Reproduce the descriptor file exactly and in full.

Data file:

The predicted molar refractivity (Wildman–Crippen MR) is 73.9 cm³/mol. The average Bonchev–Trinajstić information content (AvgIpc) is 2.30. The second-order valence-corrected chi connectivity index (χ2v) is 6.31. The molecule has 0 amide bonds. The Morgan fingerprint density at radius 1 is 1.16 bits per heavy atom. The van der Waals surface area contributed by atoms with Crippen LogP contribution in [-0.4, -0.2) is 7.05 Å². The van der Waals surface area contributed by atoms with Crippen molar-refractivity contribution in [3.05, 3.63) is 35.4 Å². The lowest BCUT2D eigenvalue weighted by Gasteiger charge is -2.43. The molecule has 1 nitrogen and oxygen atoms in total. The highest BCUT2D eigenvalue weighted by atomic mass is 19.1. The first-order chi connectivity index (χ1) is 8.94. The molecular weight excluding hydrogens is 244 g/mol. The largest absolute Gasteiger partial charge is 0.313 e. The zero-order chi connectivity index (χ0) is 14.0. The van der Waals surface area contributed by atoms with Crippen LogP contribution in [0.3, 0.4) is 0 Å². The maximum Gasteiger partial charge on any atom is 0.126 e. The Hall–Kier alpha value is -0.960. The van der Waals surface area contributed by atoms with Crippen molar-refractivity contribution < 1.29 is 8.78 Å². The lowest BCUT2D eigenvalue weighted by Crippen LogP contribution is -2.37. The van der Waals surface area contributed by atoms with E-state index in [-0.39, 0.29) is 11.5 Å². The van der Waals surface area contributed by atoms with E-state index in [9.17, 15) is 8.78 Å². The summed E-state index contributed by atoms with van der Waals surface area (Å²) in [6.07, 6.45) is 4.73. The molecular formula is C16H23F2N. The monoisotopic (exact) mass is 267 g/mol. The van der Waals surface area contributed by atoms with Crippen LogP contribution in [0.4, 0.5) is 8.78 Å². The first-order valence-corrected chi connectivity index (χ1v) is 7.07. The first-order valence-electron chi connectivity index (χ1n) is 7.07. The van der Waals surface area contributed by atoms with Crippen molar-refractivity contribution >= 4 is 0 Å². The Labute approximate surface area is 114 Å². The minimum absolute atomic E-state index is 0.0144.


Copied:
The predicted molar refractivity (Wildman–Crippen MR) is 73.9 cm³/mol. The average Bonchev–Trinajstić information content (AvgIpc) is 2.30. The second-order valence-corrected chi connectivity index (χ2v) is 6.31. The molecule has 0 amide bonds. The Morgan fingerprint density at radius 1 is 1.16 bits per heavy atom. The van der Waals surface area contributed by atoms with Crippen LogP contribution in [-0.4, -0.2) is 7.05 Å². The van der Waals surface area contributed by atoms with Crippen molar-refractivity contribution in [3.05, 3.63) is 35.4 Å². The lowest BCUT2D eigenvalue weighted by Gasteiger charge is -2.43. The molecule has 1 nitrogen and oxygen atoms in total. The highest BCUT2D eigenvalue weighted by atomic mass is 19.1. The first-order chi connectivity index (χ1) is 8.94. The molecular weight excluding hydrogens is 244 g/mol. The largest absolute Gasteiger partial charge is 0.313 e. The zero-order chi connectivity index (χ0) is 14.0. The van der Waals surface area contributed by atoms with Crippen LogP contribution in [0.3, 0.4) is 0 Å². The maximum Gasteiger partial charge on any atom is 0.126 e. The Hall–Kier alpha value is -0.960. The van der Waals surface area contributed by atoms with Crippen molar-refractivity contribution < 1.29 is 8.78 Å². The lowest BCUT2D eigenvalue weighted by Crippen LogP contribution is -2.37. The van der Waals surface area contributed by atoms with E-state index in [-0.39, 0.29) is 11.5 Å². The van der Waals surface area contributed by atoms with E-state index in [9.17, 15) is 8.78 Å². The summed E-state index contributed by atoms with van der Waals surface area (Å²) in [6.07, 6.45) is 4.73. The molecular formula is C16H23F2N. The monoisotopic (exact) mass is 267 g/mol. The van der Waals surface area contributed by atoms with Crippen LogP contribution in [0.4, 0.5) is 8.78 Å². The first-order valence-corrected chi connectivity index (χ1v) is 7.07. The first-order valence-electron chi connectivity index (χ1n) is 7.07. The van der Waals surface area contributed by atoms with Crippen molar-refractivity contribution >= 4 is 0 Å². The Labute approximate surface area is 114 Å². The minimum absolute atomic E-state index is 0.0144.